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The Real Cost of ICT Brain Drain Within Africa

15 December, 2013
ICT Africa News
15 December 2013

We have focused way too much on the loss of ICT talent in Africa due to brain drain from Africa to North America and Europe. What most people have not paid attention to is the loss of ICT talent from one African country to another. The key driver for the exodus of skilled professionals from one African country to another is salary difference.

In most of the cases where ICT professionals leave their countries, the countries losing talent are also losing the time and resources they spend training these experts. The countries would have mobilized considerable financing in grants and loans (which get defaulted on) to fund the education of their citizens at local institutions. Ironically, the exodus is usually from poorer to wealthier African countries. In a way, the poorer African countries are subsidising the cost of talent for their wealthier sister countries.

What is most disheartening is that those who leave their countries are often among the best and brightest. They are creative, ambitious, often charismatic, and a number of them are top leaders.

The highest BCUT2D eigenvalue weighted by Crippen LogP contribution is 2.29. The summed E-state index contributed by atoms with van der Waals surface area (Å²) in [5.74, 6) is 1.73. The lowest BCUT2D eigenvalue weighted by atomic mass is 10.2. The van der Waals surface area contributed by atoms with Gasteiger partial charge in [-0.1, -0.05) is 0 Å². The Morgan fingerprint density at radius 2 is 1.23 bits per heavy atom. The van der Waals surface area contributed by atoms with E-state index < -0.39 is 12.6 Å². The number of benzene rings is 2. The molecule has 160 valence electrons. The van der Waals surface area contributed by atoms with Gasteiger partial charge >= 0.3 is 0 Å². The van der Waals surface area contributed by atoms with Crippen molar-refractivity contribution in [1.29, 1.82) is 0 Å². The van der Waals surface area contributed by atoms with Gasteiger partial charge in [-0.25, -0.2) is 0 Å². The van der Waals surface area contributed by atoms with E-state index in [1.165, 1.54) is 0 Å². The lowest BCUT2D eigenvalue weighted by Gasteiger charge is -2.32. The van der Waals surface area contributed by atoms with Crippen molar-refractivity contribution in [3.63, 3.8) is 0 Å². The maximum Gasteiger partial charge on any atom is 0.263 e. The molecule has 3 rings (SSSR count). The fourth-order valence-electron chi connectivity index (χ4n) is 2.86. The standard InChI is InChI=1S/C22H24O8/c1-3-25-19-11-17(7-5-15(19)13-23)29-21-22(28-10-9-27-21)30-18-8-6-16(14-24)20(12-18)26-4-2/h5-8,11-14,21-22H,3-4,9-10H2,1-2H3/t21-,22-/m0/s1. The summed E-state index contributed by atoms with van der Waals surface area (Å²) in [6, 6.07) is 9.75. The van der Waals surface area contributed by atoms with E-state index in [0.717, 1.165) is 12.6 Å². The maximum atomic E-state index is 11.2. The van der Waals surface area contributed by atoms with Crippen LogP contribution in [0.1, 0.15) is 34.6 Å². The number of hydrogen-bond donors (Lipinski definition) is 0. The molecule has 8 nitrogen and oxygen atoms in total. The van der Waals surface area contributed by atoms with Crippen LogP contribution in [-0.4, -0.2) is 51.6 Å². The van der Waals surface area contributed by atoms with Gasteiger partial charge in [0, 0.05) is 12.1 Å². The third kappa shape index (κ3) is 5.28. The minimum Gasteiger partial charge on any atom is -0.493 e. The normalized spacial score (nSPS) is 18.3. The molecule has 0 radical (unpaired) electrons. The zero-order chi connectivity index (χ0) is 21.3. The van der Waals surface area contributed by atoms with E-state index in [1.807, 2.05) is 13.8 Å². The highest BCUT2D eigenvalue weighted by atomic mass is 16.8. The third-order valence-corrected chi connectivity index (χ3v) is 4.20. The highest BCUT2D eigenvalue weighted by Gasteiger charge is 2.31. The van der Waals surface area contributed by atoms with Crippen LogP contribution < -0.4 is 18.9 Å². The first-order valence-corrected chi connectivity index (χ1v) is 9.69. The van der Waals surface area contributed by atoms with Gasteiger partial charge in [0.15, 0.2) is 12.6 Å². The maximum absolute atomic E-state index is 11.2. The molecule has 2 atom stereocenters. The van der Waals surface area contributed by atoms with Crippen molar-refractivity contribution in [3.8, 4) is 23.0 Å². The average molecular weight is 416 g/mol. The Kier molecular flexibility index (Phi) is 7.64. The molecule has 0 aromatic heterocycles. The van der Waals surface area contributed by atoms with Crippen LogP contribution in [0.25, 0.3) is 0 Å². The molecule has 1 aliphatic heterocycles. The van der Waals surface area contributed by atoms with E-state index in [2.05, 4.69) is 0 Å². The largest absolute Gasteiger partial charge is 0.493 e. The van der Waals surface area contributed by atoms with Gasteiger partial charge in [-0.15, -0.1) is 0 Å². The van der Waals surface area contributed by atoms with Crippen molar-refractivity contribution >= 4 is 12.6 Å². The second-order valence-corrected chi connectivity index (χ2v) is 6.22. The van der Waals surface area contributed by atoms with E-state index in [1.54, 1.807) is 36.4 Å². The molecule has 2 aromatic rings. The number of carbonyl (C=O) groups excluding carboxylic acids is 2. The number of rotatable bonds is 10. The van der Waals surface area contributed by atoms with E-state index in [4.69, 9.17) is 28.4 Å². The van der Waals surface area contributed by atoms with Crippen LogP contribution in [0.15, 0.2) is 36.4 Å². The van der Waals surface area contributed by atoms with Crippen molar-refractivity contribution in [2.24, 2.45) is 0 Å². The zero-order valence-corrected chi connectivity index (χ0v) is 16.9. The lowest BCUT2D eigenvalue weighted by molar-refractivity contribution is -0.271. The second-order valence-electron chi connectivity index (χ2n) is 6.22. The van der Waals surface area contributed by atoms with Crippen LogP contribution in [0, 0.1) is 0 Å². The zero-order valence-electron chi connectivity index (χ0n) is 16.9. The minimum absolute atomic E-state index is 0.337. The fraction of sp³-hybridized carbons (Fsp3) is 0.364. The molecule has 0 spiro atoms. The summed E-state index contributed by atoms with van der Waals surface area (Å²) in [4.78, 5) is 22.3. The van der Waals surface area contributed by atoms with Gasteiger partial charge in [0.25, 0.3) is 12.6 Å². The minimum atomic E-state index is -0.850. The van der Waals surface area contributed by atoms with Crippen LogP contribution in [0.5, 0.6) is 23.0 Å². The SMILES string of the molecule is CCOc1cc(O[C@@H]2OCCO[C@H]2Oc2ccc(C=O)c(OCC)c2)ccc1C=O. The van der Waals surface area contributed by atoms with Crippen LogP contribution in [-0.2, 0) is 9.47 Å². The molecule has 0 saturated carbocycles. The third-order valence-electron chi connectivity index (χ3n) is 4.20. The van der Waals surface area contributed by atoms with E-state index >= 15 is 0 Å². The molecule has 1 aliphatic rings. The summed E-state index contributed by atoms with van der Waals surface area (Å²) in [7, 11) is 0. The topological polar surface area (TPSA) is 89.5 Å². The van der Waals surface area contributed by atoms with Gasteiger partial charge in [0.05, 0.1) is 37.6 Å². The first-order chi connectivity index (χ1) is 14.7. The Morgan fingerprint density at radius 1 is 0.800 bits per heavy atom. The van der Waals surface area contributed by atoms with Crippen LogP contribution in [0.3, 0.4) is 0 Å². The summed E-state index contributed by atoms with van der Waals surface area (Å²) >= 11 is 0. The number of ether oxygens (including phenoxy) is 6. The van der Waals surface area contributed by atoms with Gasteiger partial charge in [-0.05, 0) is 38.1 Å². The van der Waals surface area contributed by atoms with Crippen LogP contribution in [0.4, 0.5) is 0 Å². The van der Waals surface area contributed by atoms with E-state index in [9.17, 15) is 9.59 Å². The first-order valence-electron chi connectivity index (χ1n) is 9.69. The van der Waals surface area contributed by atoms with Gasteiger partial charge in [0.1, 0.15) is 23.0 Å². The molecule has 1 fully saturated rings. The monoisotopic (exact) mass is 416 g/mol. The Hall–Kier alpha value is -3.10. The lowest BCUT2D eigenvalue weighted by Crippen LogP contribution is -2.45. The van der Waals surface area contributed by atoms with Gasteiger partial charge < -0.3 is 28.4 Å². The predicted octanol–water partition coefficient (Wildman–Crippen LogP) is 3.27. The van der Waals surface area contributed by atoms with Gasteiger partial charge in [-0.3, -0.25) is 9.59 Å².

A very good example of this exodus is that of talent pouring from a number of Southern African countries into South Africa. Some estimates put the number of Zimbabweans alone in South Africa at one to three million. Very talented ICT experts are among them and it is no surprise that the Chief Executive of the largest mobile network in Africa, Sifiso Dabengwa, is from Zimbabwe.
Botswana, Egypt (before the turmoil) and Algeria are some of the countries that have benefited from the immigration of skilled ICT talent from other African countries.

As most African countries rapidly develop their ICT networks and services, those losing skills face a huge challenge. Most of them are forced to outsource all aspects of network development, implementation and maintenance from overseas, especially from China where the services and products that come along as "turn-key solution" are said to be dirty cheap.
But sometimes it is true that "you get what you pay for". Some of the outsourced "cheap" services turn out to be substandard and lead to very high cost of maintenance and, as a result, high overall cost of ownership. We believe that this may also be contributing to poor quality of service in many networks in Africa.

For more on our perspective on outsourcing of ICT services to the East, please visit Africa IT Jobs Outsourced to China – Africa May Become Perpetually Dependent on China for Certain Skills.


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